I found myself fighting the work, possibly because I don’t believe nor like the version of Walt Disney in this opera, or at least this story doesn’t square with what I saw unfolding in the media before my eyes as i grew up.  The Walt Disney I remember as a child—a figure I saw many times on Sunday night television—was an unsophisticated product of small-town America –just as the opera would have it—who loved animals and nature.  That’s about all of the Walt I knew who makes it into the opera.

We see both Walt & his brother Roy.  This Roy seems much gentler than capitalistic Walt, who comes across as a booster of Ronald Reagan and his conservative agenda.  Sorry, this is hard for me to believe, as I recall that Roy was the organizational wizard who rescued the company, that hadn’t done so well with Disneyland, but came into its own after Roy came up with Disneyworld & Epcot.  Still, if Wilhelm Dantine were pursuing Roy, if Roy were the actual conservative, then the story would lose its focus.  Christopher Purves, whom I reviewed a few days ago in Written on Skin, is a strong Walt Disney, surely a stronger figure perhaps than I expected or wanted to see, even if it likely squares with Jungk’s novel and is a marvelous creation all the same.

At times we hear a slightly jazzy sound to the orchestral texture, even if we’re still encountering the usual repeated notes and figures we’ve heard in many other Glass compositions.  Where Glass is known for abrupt endings to passages, we hear something more conventional, as the music sometimes fades away, perhaps a reflection of the psychology of the dying Disney’s subjectivity.  Aside from this, however, I don’t see significant form in this work.  Glass seems to have taken the next step, as The Perfect American resembles a film-score, the orchestra self-effacing, the singing almost superfluous to the work.  There is one effect that made me cringe, namely the use of a chorus that was largely unintelligible, reminding me of nothing so much as the sentimental choruses often concluding movies in the 1950s, especially those coming from the Walt Disney Studio.  It’s as though Glass were mocking Disney & the opera itself; if I knew what they were singing (even though sung in English they needed subtitles) I’d be in a better position to decode the ironies of these moments.  We’re no longer in the presence of art that is transcendent or particularly redemptive: not considering the way this Walt is portrayed.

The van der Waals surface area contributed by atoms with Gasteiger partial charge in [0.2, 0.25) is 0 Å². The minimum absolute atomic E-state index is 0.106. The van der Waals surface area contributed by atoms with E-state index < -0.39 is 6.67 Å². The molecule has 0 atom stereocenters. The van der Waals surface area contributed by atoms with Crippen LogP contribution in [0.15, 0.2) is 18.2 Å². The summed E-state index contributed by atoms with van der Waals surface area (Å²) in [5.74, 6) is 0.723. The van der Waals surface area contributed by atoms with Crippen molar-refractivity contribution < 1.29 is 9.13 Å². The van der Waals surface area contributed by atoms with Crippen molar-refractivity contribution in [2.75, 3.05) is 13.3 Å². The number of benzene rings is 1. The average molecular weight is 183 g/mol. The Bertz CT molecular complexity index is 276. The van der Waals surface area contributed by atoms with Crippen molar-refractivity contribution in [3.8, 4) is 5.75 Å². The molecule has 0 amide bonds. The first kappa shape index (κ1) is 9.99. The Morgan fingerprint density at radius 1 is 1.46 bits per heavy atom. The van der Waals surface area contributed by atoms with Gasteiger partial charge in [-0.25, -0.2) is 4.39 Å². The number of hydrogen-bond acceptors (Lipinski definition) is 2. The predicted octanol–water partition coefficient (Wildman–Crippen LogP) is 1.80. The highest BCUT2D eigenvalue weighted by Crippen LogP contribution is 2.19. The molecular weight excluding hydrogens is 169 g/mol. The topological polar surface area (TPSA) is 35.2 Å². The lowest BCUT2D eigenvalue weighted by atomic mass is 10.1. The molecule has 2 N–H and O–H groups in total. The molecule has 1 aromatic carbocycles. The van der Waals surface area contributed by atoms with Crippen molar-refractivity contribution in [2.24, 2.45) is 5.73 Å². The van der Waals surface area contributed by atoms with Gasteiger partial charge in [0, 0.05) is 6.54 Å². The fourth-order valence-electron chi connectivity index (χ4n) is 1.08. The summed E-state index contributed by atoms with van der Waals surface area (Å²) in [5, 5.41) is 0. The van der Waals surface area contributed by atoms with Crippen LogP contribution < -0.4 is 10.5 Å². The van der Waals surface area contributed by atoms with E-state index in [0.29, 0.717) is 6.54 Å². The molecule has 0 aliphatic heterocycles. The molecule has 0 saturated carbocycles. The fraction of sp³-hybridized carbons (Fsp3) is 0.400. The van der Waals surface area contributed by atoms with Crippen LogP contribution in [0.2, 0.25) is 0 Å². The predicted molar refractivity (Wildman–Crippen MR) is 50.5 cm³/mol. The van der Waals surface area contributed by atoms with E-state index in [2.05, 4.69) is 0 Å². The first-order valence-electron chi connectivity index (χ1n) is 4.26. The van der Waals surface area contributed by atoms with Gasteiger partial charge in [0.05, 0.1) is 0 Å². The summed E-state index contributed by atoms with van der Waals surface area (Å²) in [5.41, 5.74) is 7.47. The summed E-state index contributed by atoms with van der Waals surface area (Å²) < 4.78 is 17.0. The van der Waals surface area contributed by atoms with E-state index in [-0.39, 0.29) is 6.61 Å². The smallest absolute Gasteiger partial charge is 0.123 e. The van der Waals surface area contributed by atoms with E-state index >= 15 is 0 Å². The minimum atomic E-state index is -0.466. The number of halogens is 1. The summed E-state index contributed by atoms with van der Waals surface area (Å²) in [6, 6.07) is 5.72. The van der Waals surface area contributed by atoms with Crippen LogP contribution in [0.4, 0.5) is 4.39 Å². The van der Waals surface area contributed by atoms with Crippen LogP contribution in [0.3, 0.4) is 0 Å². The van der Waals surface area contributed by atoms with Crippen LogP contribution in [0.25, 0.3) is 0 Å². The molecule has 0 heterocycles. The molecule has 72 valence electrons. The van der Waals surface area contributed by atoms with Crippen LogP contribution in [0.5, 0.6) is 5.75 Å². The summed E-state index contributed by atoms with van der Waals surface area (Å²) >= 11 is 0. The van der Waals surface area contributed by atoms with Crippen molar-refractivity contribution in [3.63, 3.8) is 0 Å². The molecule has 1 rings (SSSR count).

Is Glass mocking the commercialism of art & its commodification, even laughing at himself –one of the richest and most successful composers who ever lived—when Disney is denounced as “nothing more than a moderately successful CEO”?  In the interest of giving Glass credit, and because I think Glass is nobody’s fool, I am inclined to think it’s possible.  By now Glass has no reason to put on airs, and every reason to be edgy, even in deconstructing his own fame.

The opera remains available online for awhile (I saw a webpage claiming the free streaming would continue for “two more months” as of mid-February).

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1 Response to Philip Glass’s The Perfect American

  1. Pingback: Oxymoronic Augmented Opera | barczablog